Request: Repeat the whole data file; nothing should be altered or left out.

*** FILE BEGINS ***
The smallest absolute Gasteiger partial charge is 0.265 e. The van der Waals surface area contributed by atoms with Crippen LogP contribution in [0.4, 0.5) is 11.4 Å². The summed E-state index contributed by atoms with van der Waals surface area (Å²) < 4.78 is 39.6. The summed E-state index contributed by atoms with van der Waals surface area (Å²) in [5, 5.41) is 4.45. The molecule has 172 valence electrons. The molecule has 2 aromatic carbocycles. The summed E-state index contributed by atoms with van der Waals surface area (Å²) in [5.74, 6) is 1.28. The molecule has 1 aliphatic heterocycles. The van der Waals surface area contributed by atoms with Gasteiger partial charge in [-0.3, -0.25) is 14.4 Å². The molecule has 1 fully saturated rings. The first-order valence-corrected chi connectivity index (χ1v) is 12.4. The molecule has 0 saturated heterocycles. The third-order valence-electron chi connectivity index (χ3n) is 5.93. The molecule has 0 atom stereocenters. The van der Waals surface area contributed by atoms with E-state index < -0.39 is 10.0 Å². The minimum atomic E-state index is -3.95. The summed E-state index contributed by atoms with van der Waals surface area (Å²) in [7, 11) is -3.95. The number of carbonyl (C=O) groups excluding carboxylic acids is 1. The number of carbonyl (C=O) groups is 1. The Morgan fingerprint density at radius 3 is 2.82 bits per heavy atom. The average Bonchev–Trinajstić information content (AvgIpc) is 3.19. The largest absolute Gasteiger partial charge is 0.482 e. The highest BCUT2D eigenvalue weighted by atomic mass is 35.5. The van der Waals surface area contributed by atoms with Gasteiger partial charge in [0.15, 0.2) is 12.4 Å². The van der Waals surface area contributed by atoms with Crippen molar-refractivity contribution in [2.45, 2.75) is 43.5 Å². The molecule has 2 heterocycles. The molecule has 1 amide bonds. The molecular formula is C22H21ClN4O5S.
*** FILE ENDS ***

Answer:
The smallest absolute Gasteiger partial charge is 0.265 e. The van der Waals surface area contributed by atoms with Crippen LogP contribution in [0.4, 0.5) is 11.4 Å². The summed E-state index contributed by atoms with van der Waals surface area (Å²) < 4.78 is 39.6. The summed E-state index contributed by atoms with van der Waals surface area (Å²) in [5, 5.41) is 4.45. The molecule has 172 valence electrons. The molecule has 2 aromatic carbocycles. The summed E-state index contributed by atoms with van der Waals surface area (Å²) in [5.74, 6) is 1.28. The molecule has 1 aliphatic heterocycles. The van der Waals surface area contributed by atoms with Gasteiger partial charge in [-0.3, -0.25) is 14.4 Å². The molecule has 1 fully saturated rings. The first-order valence-corrected chi connectivity index (χ1v) is 12.4. The molecule has 0 saturated heterocycles. The third-order valence-electron chi connectivity index (χ3n) is 5.93. The molecule has 0 atom stereocenters. The van der Waals surface area contributed by atoms with E-state index < -0.39 is 10.0 Å². The minimum atomic E-state index is -3.95. The summed E-state index contributed by atoms with van der Waals surface area (Å²) in [7, 11) is -3.95. The number of carbonyl (C=O) groups excluding carboxylic acids is 1. The number of carbonyl (C=O) groups is 1. The Morgan fingerprint density at radius 3 is 2.82 bits per heavy atom. The average Bonchev–Trinajstić information content (AvgIpc) is 3.19. The largest absolute Gasteiger partial charge is 0.482 e. The highest BCUT2D eigenvalue weighted by atomic mass is 35.5. The van der Waals surface area contributed by atoms with Gasteiger partial charge in [0.15, 0.2) is 12.4 Å². The van der Waals surface area contributed by atoms with Crippen molar-refractivity contribution in [2.45, 2.75) is 43.5 Å². The molecule has 2 heterocycles. The molecule has 1 amide bonds. The molecular formula is C22H21ClN4O5S.